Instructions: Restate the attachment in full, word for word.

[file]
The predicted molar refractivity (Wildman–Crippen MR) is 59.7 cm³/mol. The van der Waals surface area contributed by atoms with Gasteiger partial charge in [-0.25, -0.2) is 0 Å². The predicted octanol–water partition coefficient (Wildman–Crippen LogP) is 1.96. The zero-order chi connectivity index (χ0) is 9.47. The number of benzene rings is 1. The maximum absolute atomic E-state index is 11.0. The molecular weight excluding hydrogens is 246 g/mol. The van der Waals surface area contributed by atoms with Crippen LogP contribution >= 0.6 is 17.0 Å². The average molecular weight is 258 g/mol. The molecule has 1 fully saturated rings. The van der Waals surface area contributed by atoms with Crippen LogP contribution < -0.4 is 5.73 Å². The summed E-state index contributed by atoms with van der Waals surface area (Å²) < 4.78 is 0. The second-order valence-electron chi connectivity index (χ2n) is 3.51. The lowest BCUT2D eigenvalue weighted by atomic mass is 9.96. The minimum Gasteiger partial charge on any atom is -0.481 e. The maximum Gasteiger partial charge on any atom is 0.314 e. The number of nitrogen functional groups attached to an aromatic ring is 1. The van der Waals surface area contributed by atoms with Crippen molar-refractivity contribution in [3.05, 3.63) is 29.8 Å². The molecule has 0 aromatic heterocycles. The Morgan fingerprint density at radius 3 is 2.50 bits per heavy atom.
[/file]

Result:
The predicted molar refractivity (Wildman–Crippen MR) is 59.7 cm³/mol. The van der Waals surface area contributed by atoms with Gasteiger partial charge in [-0.25, -0.2) is 0 Å². The predicted octanol–water partition coefficient (Wildman–Crippen LogP) is 1.96. The zero-order chi connectivity index (χ0) is 9.47. The number of benzene rings is 1. The maximum absolute atomic E-state index is 11.0. The molecular weight excluding hydrogens is 246 g/mol. The van der Waals surface area contributed by atoms with Crippen LogP contribution >= 0.6 is 17.0 Å². The average molecular weight is 258 g/mol. The molecule has 1 fully saturated rings. The van der Waals surface area contributed by atoms with Crippen LogP contribution < -0.4 is 5.73 Å². The summed E-state index contributed by atoms with van der Waals surface area (Å²) < 4.78 is 0. The second-order valence-electron chi connectivity index (χ2n) is 3.51. The lowest BCUT2D eigenvalue weighted by atomic mass is 9.96. The minimum Gasteiger partial charge on any atom is -0.481 e. The maximum Gasteiger partial charge on any atom is 0.314 e. The number of nitrogen functional groups attached to an aromatic ring is 1. The van der Waals surface area contributed by atoms with Crippen molar-refractivity contribution in [3.05, 3.63) is 29.8 Å². The molecule has 0 aromatic heterocycles. The Morgan fingerprint density at radius 3 is 2.50 bits per heavy atom.